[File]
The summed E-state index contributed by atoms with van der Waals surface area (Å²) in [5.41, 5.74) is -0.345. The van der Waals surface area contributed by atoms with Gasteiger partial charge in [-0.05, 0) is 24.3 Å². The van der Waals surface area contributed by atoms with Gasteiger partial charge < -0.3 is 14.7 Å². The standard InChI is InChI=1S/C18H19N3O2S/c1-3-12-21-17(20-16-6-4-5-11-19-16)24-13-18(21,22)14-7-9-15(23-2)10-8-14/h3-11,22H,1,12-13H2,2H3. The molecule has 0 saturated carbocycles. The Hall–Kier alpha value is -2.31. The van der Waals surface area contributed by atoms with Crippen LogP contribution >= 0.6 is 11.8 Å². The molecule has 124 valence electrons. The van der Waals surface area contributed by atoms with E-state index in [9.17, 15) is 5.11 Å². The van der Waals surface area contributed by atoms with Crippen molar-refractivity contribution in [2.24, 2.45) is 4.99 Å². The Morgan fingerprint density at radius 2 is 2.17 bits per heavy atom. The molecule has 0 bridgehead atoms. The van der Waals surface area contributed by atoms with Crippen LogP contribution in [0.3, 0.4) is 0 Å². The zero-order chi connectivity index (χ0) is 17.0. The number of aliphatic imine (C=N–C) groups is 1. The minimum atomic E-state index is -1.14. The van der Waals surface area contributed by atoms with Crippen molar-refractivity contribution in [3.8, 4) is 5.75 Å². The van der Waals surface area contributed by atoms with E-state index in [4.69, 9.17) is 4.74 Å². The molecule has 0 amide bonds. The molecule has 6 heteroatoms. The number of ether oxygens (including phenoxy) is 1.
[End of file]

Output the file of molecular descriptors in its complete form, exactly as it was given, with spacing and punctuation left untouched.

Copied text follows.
The summed E-state index contributed by atoms with van der Waals surface area (Å²) in [5.41, 5.74) is -0.345. The van der Waals surface area contributed by atoms with Gasteiger partial charge in [-0.05, 0) is 24.3 Å². The van der Waals surface area contributed by atoms with Gasteiger partial charge < -0.3 is 14.7 Å². The standard InChI is InChI=1S/C18H19N3O2S/c1-3-12-21-17(20-16-6-4-5-11-19-16)24-13-18(21,22)14-7-9-15(23-2)10-8-14/h3-11,22H,1,12-13H2,2H3. The molecule has 0 saturated carbocycles. The Hall–Kier alpha value is -2.31. The van der Waals surface area contributed by atoms with Crippen LogP contribution >= 0.6 is 11.8 Å². The molecule has 124 valence electrons. The van der Waals surface area contributed by atoms with E-state index in [9.17, 15) is 5.11 Å². The van der Waals surface area contributed by atoms with Crippen molar-refractivity contribution in [2.24, 2.45) is 4.99 Å². The Morgan fingerprint density at radius 2 is 2.17 bits per heavy atom. The molecule has 0 bridgehead atoms. The van der Waals surface area contributed by atoms with Crippen LogP contribution in [0.3, 0.4) is 0 Å². The zero-order chi connectivity index (χ0) is 17.0. The number of aliphatic imine (C=N–C) groups is 1. The minimum atomic E-state index is -1.14. The van der Waals surface area contributed by atoms with Crippen molar-refractivity contribution in [3.8, 4) is 5.75 Å². The van der Waals surface area contributed by atoms with E-state index in [4.69, 9.17) is 4.74 Å². The molecule has 0 amide bonds. The molecule has 6 heteroatoms. The number of ether oxygens (including phenoxy) is 1.